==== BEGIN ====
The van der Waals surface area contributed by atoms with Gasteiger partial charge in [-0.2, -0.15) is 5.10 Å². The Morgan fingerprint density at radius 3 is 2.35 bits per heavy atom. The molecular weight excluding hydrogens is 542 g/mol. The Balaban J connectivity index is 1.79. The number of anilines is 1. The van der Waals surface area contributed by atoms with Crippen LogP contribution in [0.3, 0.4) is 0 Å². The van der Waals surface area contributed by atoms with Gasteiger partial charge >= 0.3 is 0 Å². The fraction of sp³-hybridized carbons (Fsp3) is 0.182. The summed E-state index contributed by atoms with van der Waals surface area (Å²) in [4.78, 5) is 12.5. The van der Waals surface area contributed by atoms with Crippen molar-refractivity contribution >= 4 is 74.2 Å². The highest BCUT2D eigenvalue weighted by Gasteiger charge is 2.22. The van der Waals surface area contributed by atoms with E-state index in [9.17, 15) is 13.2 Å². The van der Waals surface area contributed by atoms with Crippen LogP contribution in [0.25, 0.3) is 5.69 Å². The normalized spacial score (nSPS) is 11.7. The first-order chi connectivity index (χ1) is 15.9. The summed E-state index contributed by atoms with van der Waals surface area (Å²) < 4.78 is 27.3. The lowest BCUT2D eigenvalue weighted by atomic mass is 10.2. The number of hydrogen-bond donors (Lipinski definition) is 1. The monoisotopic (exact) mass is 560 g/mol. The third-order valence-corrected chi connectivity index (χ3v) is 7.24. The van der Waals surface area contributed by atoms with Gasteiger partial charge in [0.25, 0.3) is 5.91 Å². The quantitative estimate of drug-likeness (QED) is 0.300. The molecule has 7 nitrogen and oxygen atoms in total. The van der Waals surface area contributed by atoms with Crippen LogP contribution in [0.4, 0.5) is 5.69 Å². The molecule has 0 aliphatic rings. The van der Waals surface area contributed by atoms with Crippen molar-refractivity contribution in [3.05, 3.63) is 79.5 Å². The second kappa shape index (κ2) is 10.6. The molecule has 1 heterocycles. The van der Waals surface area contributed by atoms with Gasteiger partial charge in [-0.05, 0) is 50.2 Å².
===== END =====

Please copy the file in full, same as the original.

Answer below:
The van der Waals surface area contributed by atoms with Gasteiger partial charge in [-0.2, -0.15) is 5.10 Å². The Morgan fingerprint density at radius 3 is 2.35 bits per heavy atom. The molecular weight excluding hydrogens is 542 g/mol. The Balaban J connectivity index is 1.79. The number of anilines is 1. The van der Waals surface area contributed by atoms with Crippen LogP contribution in [0.3, 0.4) is 0 Å². The van der Waals surface area contributed by atoms with Gasteiger partial charge >= 0.3 is 0 Å². The fraction of sp³-hybridized carbons (Fsp3) is 0.182. The summed E-state index contributed by atoms with van der Waals surface area (Å²) in [4.78, 5) is 12.5. The van der Waals surface area contributed by atoms with Crippen molar-refractivity contribution >= 4 is 74.2 Å². The highest BCUT2D eigenvalue weighted by Gasteiger charge is 2.22. The van der Waals surface area contributed by atoms with E-state index in [9.17, 15) is 13.2 Å². The van der Waals surface area contributed by atoms with Crippen LogP contribution in [0.25, 0.3) is 5.69 Å². The normalized spacial score (nSPS) is 11.7. The first-order chi connectivity index (χ1) is 15.9. The summed E-state index contributed by atoms with van der Waals surface area (Å²) < 4.78 is 27.3. The lowest BCUT2D eigenvalue weighted by atomic mass is 10.2. The number of hydrogen-bond donors (Lipinski definition) is 1. The monoisotopic (exact) mass is 560 g/mol. The third-order valence-corrected chi connectivity index (χ3v) is 7.24. The van der Waals surface area contributed by atoms with Gasteiger partial charge in [0.25, 0.3) is 5.91 Å². The quantitative estimate of drug-likeness (QED) is 0.300. The molecule has 7 nitrogen and oxygen atoms in total. The van der Waals surface area contributed by atoms with Crippen LogP contribution in [0.4, 0.5) is 5.69 Å². The molecule has 0 aliphatic rings. The van der Waals surface area contributed by atoms with Crippen molar-refractivity contribution in [3.05, 3.63) is 79.5 Å². The second kappa shape index (κ2) is 10.6. The molecule has 1 heterocycles. The van der Waals surface area contributed by atoms with Gasteiger partial charge in [-0.05, 0) is 50.2 Å².